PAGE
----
Palestinian officials termed the pullbacks a publicity stunt. Israeli tanks and troops kept a tight grip on Ramallah, Bethlehem, Jenin and Nablus, four of the West Bank’s most populous and important cities.
Despite repeated U.S. calls to end the offensive, Israeli tanks and troops entered the West Bank towns of Dahariyah and Bir Zeit and the Ein Hilmeh refugee camp Thursday, carrying out arrest sweeps, seizing arms and occupying buildings. A convoy of 15 Israeli tanks re-entered Tulkarm, in the West Bank, and arrested a Palestinian woman suspected of planning a suicide attack.
In a defiance of growing international criticism, Prime Minister Ariel Sharon reiterated that the Israeli offensive would continue until Palestinian militias were defeated.
“They [the Americans] have problems in the region, that’s true, but I informed them that our activity will continue, and it will continue,” Sharon said.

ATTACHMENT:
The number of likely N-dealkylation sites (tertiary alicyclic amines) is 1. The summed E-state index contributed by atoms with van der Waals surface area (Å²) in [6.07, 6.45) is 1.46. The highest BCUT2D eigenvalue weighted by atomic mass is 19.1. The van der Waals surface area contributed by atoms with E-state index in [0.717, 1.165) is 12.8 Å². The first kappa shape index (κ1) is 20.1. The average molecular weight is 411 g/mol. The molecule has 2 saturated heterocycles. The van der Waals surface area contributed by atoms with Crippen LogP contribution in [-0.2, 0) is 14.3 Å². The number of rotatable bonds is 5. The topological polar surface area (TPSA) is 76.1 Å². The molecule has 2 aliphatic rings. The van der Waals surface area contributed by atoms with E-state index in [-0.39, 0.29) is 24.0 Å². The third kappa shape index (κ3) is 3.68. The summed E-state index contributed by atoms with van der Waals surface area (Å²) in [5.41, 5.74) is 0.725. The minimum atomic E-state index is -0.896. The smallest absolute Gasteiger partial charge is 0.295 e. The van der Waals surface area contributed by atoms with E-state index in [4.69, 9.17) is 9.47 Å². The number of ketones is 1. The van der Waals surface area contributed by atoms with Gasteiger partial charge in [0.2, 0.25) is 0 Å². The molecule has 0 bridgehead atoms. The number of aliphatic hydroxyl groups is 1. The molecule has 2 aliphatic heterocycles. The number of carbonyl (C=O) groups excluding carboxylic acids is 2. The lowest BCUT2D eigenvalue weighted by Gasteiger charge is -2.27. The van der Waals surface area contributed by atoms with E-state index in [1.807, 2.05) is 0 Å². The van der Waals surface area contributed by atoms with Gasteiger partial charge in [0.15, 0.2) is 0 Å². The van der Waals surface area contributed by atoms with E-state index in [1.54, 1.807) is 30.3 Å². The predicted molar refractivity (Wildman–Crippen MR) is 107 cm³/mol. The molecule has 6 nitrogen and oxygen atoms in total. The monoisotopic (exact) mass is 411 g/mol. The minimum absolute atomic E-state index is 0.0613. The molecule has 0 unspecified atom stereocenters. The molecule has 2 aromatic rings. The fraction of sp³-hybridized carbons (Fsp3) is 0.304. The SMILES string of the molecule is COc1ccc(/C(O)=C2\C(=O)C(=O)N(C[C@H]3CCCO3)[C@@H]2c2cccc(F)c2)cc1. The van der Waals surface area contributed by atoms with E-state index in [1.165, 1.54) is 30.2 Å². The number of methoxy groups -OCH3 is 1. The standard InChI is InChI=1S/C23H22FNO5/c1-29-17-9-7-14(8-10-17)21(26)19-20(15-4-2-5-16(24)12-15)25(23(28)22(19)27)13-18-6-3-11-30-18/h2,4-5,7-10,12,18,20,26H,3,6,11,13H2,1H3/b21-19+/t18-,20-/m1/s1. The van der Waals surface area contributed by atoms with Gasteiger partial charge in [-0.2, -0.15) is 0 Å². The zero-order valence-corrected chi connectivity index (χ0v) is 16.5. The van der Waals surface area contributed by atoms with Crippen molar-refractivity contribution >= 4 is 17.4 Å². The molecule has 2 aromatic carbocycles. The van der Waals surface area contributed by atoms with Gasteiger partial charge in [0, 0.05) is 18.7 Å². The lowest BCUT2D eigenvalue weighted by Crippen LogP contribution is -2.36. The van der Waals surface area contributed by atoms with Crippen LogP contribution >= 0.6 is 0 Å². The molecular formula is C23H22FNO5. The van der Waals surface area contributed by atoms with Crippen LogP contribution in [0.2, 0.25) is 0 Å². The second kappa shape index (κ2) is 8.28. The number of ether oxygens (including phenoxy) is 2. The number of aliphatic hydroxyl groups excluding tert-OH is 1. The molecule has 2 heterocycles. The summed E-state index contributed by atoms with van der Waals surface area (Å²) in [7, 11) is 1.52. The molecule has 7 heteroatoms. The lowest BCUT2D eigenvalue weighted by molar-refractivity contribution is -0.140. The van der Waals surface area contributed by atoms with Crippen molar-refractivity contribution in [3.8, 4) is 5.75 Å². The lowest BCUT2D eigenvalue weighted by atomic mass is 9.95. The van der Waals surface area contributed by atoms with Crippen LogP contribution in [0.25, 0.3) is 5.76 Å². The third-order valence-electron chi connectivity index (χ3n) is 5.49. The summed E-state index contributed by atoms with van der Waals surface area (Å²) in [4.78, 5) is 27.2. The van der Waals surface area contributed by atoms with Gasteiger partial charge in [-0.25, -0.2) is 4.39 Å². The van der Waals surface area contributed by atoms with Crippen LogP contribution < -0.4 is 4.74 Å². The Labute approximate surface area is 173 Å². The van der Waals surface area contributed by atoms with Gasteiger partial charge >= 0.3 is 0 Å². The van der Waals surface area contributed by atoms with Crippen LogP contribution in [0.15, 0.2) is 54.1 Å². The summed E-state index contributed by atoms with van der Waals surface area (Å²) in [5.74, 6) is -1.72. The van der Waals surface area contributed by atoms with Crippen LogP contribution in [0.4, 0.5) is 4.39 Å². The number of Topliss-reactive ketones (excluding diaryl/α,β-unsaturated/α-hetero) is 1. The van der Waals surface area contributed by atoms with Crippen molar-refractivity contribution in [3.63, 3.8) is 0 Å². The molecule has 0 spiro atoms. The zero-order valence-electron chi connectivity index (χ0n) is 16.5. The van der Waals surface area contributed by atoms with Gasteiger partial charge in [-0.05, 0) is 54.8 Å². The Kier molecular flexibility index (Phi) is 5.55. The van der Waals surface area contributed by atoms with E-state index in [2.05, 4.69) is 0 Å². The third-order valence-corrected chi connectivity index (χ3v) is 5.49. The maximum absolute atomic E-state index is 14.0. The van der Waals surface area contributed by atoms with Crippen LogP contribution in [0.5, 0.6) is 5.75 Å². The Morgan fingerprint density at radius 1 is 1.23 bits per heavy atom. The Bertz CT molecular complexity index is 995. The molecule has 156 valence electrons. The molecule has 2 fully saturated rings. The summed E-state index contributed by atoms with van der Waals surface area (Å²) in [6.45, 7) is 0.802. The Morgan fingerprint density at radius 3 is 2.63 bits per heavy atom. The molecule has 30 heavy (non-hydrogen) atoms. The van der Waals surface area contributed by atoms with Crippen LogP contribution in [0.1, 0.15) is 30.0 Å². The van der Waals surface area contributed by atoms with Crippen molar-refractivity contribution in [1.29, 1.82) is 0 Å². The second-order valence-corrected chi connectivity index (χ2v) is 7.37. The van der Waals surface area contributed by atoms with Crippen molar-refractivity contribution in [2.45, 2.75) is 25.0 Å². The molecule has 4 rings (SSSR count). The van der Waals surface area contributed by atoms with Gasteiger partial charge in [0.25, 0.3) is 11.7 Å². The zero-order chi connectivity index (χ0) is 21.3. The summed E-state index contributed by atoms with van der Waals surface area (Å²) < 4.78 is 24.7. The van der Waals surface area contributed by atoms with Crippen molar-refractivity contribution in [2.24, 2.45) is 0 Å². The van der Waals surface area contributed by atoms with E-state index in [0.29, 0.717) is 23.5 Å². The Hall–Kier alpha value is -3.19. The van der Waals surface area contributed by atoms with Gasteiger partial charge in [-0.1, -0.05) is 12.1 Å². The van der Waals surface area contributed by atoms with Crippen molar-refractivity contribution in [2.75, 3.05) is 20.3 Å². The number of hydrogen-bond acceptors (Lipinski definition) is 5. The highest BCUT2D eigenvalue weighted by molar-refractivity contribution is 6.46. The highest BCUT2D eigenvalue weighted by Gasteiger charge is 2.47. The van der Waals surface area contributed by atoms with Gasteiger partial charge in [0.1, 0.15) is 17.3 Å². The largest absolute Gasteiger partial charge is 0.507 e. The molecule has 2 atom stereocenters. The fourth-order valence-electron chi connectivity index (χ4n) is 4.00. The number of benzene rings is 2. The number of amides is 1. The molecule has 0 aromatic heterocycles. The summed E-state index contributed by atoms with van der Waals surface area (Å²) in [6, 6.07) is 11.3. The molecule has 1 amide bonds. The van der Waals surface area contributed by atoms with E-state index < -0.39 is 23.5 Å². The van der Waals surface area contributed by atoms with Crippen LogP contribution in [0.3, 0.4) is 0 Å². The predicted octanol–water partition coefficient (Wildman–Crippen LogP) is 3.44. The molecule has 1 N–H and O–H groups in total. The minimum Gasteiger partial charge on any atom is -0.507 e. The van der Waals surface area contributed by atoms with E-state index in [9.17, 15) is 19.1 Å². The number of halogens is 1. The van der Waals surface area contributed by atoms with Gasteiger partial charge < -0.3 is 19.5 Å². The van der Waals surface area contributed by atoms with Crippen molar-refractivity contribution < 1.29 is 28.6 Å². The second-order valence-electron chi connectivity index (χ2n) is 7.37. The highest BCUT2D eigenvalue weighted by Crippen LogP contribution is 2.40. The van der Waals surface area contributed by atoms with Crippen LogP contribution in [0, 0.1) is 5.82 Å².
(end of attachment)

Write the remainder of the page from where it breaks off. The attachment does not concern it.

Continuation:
Fierce fighting in the Jenin refugee camp came to a halt today, when approximately three dozen armed Palestinians surrendered to Israeli soldiers. Late Wednesday, an Israeli official said as many as 200 Palestinians were killed in the Jenin standoff, while other estimates put the death toll much higher.
Also today, Lebanese Hezbollah guerrillas attacked Israeli military posts in the disputed Shebaa Farms area near the border of Lebanon, Israel and the Israeli-occupied Golan Heights. According to witnesses, the attack drew Israeli artillery fire and air raids on the border town of Kfar Shouba. No casualties were reported.
In Hebron, a suspected Palestinian suicide bomber was killed Thursday when the explosives he was wearing blew up. According to Palestinian witnesses, a number of bystanders were injured but no one was killed.